Going off to college is hard, especially when you're forced to leave behind those you love the most. We're referring to your pets, obviously. But why wait until Thanksgiving to see those big, soulful eyes again? Just hide your dog or cat in your dorm! Here are some how-to tips:
Image Source: University of Wisconsin-Whitewater
No need to make things unnecessarily complicated by explaining to your roommate why there's all that Fancy Feast in the mini-fridge. Singles may be small, but at least you'll get some quality time with your pet! Just make sure your RA doesn't pop in unannounced.
Image Source: College Bed Lofts
This one has a couple options: you can put your fur ball's crate under your bed and cover it with that tapestry you bought from the Rasta lady, or you can keep your pet up on the bunk with you, above the typical RA line-of-sight.
Image Source: Dr. Foster Smith
Candles aren't allowed in most dorms, but flameless Plug-Ins are the perfect alternative to mask the animal smell coming from your cramped room. Vanilla-Passion Fruit, anyone?
Image Source: The Meta Picture
Who needs people? You never know who you can trust...and nobody knows you like Mittens does. Limiting social interaction decreases the possibility of rats (the kind your cat can't take care of).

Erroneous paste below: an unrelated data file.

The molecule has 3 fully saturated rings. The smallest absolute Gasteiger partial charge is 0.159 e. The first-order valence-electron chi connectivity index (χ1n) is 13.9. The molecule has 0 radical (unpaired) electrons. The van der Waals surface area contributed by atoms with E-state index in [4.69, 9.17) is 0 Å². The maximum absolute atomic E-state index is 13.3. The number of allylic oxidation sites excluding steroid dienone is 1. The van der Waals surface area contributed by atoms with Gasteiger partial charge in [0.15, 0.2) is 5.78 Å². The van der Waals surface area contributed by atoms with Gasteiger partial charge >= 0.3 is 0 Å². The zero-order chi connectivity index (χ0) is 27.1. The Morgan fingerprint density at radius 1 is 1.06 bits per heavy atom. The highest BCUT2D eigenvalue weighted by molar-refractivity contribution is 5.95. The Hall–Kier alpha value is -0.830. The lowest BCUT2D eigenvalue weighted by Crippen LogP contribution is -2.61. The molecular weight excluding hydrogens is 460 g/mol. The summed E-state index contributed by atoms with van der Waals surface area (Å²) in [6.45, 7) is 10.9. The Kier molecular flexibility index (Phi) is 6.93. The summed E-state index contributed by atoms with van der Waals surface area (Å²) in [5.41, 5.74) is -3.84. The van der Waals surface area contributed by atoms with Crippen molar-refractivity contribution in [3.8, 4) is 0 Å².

Image Source: Toon Clips
Borrow a friend's dog or cat and get "caught" with it. No one would think you'd be dumb enough to have another pet in your room!
Image Source: SG Binky
Your pet instantly becomes the most realistic stuffed animal in the world. Please don't squeeze him too hard...
Image Source: Accountancy Age
Usually RA stipends aren't that much, so if the money's right, you have a chance at this one. Plus, it gives you some dirt on them you could use down the line. It might be morally questionable, but little things like morals can't get between you and your pet!
Bonus Tip: Register your pet as an "Emotional Support Animal." Everyone knows how stressful college is, and science shows that pets can be extremely therapeutic for stress. Remember, when you're explaining to the dean, it's not a want. It's a need.